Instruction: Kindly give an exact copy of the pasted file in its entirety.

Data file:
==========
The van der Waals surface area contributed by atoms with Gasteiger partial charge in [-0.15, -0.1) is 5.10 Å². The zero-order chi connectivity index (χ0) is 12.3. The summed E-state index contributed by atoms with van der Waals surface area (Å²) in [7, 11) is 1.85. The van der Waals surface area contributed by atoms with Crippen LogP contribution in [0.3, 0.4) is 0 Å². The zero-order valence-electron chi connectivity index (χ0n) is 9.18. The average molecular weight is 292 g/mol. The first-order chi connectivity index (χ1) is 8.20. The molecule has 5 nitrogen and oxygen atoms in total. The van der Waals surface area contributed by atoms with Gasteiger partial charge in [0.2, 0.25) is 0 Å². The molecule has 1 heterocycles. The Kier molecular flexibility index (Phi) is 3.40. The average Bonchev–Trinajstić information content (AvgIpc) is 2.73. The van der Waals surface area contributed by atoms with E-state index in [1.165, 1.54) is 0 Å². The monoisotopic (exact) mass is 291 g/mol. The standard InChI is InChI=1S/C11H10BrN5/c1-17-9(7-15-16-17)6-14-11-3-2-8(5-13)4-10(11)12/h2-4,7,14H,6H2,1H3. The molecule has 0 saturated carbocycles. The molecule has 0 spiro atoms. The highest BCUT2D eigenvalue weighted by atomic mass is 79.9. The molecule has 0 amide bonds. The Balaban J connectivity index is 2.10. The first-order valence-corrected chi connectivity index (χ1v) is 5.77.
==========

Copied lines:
The van der Waals surface area contributed by atoms with Gasteiger partial charge in [-0.15, -0.1) is 5.10 Å². The zero-order chi connectivity index (χ0) is 12.3. The summed E-state index contributed by atoms with van der Waals surface area (Å²) in [7, 11) is 1.85. The van der Waals surface area contributed by atoms with Crippen LogP contribution in [0.3, 0.4) is 0 Å². The zero-order valence-electron chi connectivity index (χ0n) is 9.18. The average molecular weight is 292 g/mol. The first-order chi connectivity index (χ1) is 8.20. The molecule has 5 nitrogen and oxygen atoms in total. The van der Waals surface area contributed by atoms with Gasteiger partial charge in [0.2, 0.25) is 0 Å². The molecule has 1 heterocycles. The Kier molecular flexibility index (Phi) is 3.40. The average Bonchev–Trinajstić information content (AvgIpc) is 2.73. The van der Waals surface area contributed by atoms with E-state index in [1.165, 1.54) is 0 Å². The monoisotopic (exact) mass is 291 g/mol. The standard InChI is InChI=1S/C11H10BrN5/c1-17-9(7-15-16-17)6-14-11-3-2-8(5-13)4-10(11)12/h2-4,7,14H,6H2,1H3. The molecule has 0 saturated carbocycles. The molecule has 0 spiro atoms. The highest BCUT2D eigenvalue weighted by atomic mass is 79.9. The molecule has 0 amide bonds. The Balaban J connectivity index is 2.10. The first-order valence-corrected chi connectivity index (χ1v) is 5.77.